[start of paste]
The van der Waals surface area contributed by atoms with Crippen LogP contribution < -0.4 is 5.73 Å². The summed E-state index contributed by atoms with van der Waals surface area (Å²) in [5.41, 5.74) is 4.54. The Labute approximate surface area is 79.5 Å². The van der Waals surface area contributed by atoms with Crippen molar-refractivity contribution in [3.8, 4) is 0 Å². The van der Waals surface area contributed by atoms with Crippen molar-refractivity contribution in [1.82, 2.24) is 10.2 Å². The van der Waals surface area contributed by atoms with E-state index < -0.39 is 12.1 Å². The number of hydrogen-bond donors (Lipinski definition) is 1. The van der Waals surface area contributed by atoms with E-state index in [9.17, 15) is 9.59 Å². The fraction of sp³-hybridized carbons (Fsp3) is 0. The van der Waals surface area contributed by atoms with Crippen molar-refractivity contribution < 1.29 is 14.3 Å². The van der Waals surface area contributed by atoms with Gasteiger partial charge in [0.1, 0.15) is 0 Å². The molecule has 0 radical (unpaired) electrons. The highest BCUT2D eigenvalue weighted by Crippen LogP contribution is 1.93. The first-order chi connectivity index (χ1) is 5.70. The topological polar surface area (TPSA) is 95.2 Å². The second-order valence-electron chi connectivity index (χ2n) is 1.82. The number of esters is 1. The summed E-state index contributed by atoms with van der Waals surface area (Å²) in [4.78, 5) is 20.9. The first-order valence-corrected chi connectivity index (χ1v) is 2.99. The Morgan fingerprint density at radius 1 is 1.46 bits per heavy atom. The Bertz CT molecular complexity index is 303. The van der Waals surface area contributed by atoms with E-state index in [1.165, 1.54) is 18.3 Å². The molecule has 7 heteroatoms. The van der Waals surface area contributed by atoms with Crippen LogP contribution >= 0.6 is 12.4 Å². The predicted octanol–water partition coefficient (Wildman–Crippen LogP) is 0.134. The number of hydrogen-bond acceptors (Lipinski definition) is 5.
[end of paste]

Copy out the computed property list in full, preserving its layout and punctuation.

The van der Waals surface area contributed by atoms with Crippen LogP contribution < -0.4 is 5.73 Å². The summed E-state index contributed by atoms with van der Waals surface area (Å²) in [5.41, 5.74) is 4.54. The Labute approximate surface area is 79.5 Å². The van der Waals surface area contributed by atoms with Crippen molar-refractivity contribution in [3.8, 4) is 0 Å². The van der Waals surface area contributed by atoms with Crippen molar-refractivity contribution in [1.82, 2.24) is 10.2 Å². The van der Waals surface area contributed by atoms with E-state index < -0.39 is 12.1 Å². The number of hydrogen-bond donors (Lipinski definition) is 1. The van der Waals surface area contributed by atoms with E-state index in [9.17, 15) is 9.59 Å². The fraction of sp³-hybridized carbons (Fsp3) is 0. The van der Waals surface area contributed by atoms with Crippen molar-refractivity contribution < 1.29 is 14.3 Å². The van der Waals surface area contributed by atoms with Gasteiger partial charge in [0.1, 0.15) is 0 Å². The molecule has 0 radical (unpaired) electrons. The highest BCUT2D eigenvalue weighted by Crippen LogP contribution is 1.93. The first-order chi connectivity index (χ1) is 5.70. The topological polar surface area (TPSA) is 95.2 Å². The second-order valence-electron chi connectivity index (χ2n) is 1.82. The number of esters is 1. The summed E-state index contributed by atoms with van der Waals surface area (Å²) in [4.78, 5) is 20.9. The first-order valence-corrected chi connectivity index (χ1v) is 2.99. The Morgan fingerprint density at radius 1 is 1.46 bits per heavy atom. The Bertz CT molecular complexity index is 303. The van der Waals surface area contributed by atoms with E-state index in [1.165, 1.54) is 18.3 Å². The molecule has 7 heteroatoms. The van der Waals surface area contributed by atoms with Crippen LogP contribution >= 0.6 is 12.4 Å². The predicted octanol–water partition coefficient (Wildman–Crippen LogP) is 0.134. The number of hydrogen-bond acceptors (Lipinski definition) is 5.